The problem-based learning strategy employed in this unit is supported by the integration of progressive authentic assessment tasks completed at critical points of the students’ learning. Theoretical conceptual knowledge and practical skills-based knowledge are developed simultaneously in that acquisition and assimilation of knowledge of knowledge. Initially students acquire knowledge of product design by undertaking research and developing a report on key concepts introduced in the lecture and they develop skills in design and manufacture through practical workshop classes. Safe work practices are introduced in workshops and assessed through a hurdle task. Practical workshops provide opportunities for formative assessment which supports assimilation of knowledge. Summative assessment aims to assess students’ application of knowledge and skills (conceptual, procedural and professional) competencies holistically using an integrated approach common in design education, which focusses on the assessment of an entire design activity rather than specific elements in isolation. In this unit the method aims to assess students’ achievement of a synthesis between design theory and practice in resistant materials. Therefore, the main assessment method used is design projects which include two components, a design documentation folio and a designed and manufactured product or products. Folios document students design processes and include evidence of identifying user needs, project definition, research, ideation, prototyping, iteration, critical evaluation and risk assessment.

A range of assessment procedures will be used to meet the unit objectives consistent with University assessment requirements. Such procedures may include online safety modules, reports, tutorial exercises and practical design projects with folios. Assessment tasks will address all learning outcomes as well as relevant graduate attributes.

Overview of assessments

Brief Description of Kind and Purpose of Assessment TasksWeightingLearning OutcomesGraduate Attributes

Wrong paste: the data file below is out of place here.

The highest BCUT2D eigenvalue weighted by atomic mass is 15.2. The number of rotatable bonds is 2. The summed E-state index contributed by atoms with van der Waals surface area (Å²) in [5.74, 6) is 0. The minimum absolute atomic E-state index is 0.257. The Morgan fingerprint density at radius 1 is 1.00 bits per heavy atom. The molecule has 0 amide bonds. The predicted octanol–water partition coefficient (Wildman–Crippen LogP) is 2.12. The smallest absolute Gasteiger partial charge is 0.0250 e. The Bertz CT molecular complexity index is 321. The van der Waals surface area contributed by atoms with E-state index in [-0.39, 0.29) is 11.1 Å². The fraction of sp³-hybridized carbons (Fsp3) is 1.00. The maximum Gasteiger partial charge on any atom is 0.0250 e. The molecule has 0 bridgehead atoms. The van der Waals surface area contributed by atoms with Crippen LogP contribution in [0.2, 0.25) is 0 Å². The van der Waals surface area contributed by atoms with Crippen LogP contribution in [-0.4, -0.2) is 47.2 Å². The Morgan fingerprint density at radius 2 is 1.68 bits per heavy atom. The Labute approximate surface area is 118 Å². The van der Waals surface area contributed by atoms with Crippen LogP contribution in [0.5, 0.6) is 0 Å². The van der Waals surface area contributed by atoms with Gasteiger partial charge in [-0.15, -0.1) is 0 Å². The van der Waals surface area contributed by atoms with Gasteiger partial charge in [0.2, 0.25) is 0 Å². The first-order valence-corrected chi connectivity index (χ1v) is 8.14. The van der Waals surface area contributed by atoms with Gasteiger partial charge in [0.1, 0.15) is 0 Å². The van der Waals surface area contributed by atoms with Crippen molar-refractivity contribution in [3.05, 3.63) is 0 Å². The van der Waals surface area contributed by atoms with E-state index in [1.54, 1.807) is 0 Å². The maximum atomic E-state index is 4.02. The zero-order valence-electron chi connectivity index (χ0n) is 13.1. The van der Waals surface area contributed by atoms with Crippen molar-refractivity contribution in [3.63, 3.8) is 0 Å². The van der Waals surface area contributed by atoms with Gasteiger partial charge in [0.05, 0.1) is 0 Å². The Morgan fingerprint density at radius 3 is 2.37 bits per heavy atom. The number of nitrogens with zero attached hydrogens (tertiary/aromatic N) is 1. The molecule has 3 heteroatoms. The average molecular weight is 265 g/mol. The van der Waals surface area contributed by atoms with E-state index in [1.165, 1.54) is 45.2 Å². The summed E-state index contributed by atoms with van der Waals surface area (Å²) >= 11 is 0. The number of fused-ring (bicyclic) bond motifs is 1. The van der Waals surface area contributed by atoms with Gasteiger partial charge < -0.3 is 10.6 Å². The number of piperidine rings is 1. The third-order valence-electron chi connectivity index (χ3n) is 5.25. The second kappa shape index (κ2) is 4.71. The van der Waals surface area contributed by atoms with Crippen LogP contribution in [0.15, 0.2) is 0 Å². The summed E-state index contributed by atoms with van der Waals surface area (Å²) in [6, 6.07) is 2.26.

Hurdle Task 

Technologies Workshop Safety Induction that requires student to demonstrate correct safe use of hand, machine and manufacturing technologies Timber and Metal in a workshop environment and related OnGuard WHS online safety training and testing records.



GA5, GA10

Assessment Task 1

Resistant Materials Report

Requires students to test and discuss properties and performance characteristics of resistant materials.



GA5, GA9

Assessment Task 2

Design Project 1

Requires students to demonstrate developing design and manufacturing knowledge of and skills in a range of resistant materials.


LO1, LO2, LO3

GA5, GA9, GA10

Assessment Task 3

Design Project 2

Requires students to demonstrate developing design and manufacturing knowledge, design communication skills and the ability to evaluate a designed product.


LO1, LO2, LO3, LO4

GA4, GA5, GA6, GA8, GA9, GA10

Representative texts and references

Ashby, M., & Johnson, K. (2014). Materials and design: The art and science of material selection in product design (3rd ed.). Butterworth-Heinemann.

Black, J., Kohser, R. & DeGarmo, E. (2018). DeGarmo's materials and processes in manufacturing (Global ed.). John Wiley & Sons.

Chanda, M. (2018). Plastics technology handbook (5th ed.). CRC Press.

Cuffaro, D., & Zaksenberg, I. (2013). Industrial design reference + specification book: Everything industrial designers need to know every day. Rockport Publishers.

Fiell, C., & Fiell, P. (2011). Industrial design A-Z. Taschen Books.

Lefteri, C. (2019). Making it: Manufacturing techniques for product design (3rd ed.). Laurence King Publishing.

Mastro, P. (2016). Plastics product design. John Wiley & Sons, Inc.

Parsons, T. (2009). Thinking, objects: Contemporary approaches to product design. AVA Academia.

Rodgers, P., & Milton, A. (2015). Product design. Laurence King Pub.

Thompson, R. (2007). Manufacturing processes for design professionals. Thames & Hudson.

Have a question?

We're available 9am–5pm AEDT,
Monday to Friday

If you’ve got a question, our AskACU team has you covered. You can search FAQs, text us, email, live chat, call – whatever works for you.

Live chat with us now

Chat to our team for real-time
answers to your questions.

Launch live chat

Visit our FAQs page

Find answers to some commonly
asked questions.

See our FAQs